Easter war in Georgia: Church vs State

Easter war in Georgia: Church vs State

Photo: Patriarch Ilia II conducts an Easter sermon at Holy Trinity Cathedral. 19 April 2020. 1tv.ge

The most remarkable event in Georgia under a state of emergency that overshadowed all other news and developments was the Church vs State clash. Despite the nationwide state of emergency (declared on March 21), curfew, restrictive measures, ban on gatherings and promotion of social distancing, the Georgian Orthodox Church (GOC) seemed to ignore what was happening around and continued to live in its own oasis, practicing mass rituals, sometimes neglecting sanitary measures. The entire nation witnessed a war of rhetoric between the Church and State, which culminated on the eve of the paschal celebration: therefore, this year`s Easter in Georgia was quite intriguing as was the countdown to it.

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The Church and pre-Easter quarantine

The early concern on the Church`s position was raised in March when Georgia was gradually adjusting to a quarantine mode to fight the COVID-19: unhygienic practices, such as cross- and icon kissing, communion spoon-sharing stubbornly continued by the clergy amid the rapid spread of the coronavirus were met with criticism. The only institution that could challenge the Church in this situation was or should be the state, which nevertheless lost battles in several episodes. Despite the urgings of health authorities, the clergy never switched to disposable items. 

With Easter approaching, quarantine rules were made even stricter (also in order to prevent crowded paschal celebrations at churches): driving of private cars was prohibited, and movement in and out of the four largest cities of Georgia became restricted. But on the eve of the Christian holiday, another battle of the conflict was resolutely won by the Church: the latter claiming that the ban had not been agreed with the Georgian Patriarchate beforehand, obtained a privilege for the clergy to use automobiles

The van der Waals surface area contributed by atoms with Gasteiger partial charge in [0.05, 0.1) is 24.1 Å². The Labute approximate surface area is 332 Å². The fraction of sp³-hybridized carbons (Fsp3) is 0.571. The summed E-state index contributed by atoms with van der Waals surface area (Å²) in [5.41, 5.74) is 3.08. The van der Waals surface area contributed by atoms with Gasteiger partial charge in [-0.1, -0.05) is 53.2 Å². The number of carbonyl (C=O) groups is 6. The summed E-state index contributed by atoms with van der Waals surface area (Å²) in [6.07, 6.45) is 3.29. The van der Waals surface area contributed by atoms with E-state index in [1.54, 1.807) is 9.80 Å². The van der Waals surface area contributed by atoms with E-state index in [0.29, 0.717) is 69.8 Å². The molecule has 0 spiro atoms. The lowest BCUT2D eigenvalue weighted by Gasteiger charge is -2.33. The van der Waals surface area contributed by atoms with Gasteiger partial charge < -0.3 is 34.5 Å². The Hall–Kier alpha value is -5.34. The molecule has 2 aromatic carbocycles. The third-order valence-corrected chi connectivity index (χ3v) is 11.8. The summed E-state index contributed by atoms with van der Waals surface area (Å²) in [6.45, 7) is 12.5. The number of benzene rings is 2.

Things got even tenser prior to the Orthodox Pascha celebrations to be held on April 19. While most organizations had already closed or switched to remote mode, the Church refused to call on believers to celebrate Easter at home. Even the COVID-19 infection cases among the clergy and auxiliary staff did not soften the position of the religious authorities.  

The government, which was supposed to stand firm in its policies found itself unable to enforce emergency rules on the Church. Moreover, the government seemed to be divided when making contradictory statements: Prime Minister Giorgi Gakharia initially stated that the ban applied to “everyone and everything”, while Speaker of the Parliament Archil Talakvadze noted that the ban would not restrict religious freedoms, as participating in religious rites was the inalienable right of the faithful. The Patriarchate, in the meantime, announced that banning attendance at Church services was ‘unpardonable’ and ‘a crime before God.’  

The defensive position of the government would usually produce rhetoric that addressed directly and put the responsibility on (pious) citizens, not the Church: President Salome Zourabichvili let know that she herself would not attend Easter services to be an exemplary citizen and not violate government restrictions, including the curfew. A cornered Prime Minister Gakharia, who eventually had to bow before the religious authorities by announcing that churches across the country would remain open, expressed his hope that the public would act responsibly and not go to church but that government would not tell them not to do so.  

The controversy over the paschal liturgy ended after long consultations on April 15. According to the joint decision of the Georgian Government and the Patriarchate, churches would be operating on Easter night throughout the country. The service was to be conducted in compliance with the relevant ant-virus recommendations: Only clergymen would be allowed in small churches, while a 2-meter social distance maintained in large temples. All safety standards set by the Ministry of Health would be observed in the churches. Churches would not be closed but countrywide curfew would remain effective, with police patrolling around them. The clergymen would have to come to churches before 9 pm and leave them only after 6 am to observe the curfew. The only compromise by the Church, a small win for the government, was the ban on visiting cemeteries, an integral part of the Easter celebrations. 

While several high-ranking officials, including Health Minister, welcomed the consensus, the top epidemiologists, alerted loudly against the backdrop of the government`s weak position, begging the population not to make a fatal mistake by attending the religious ceremony.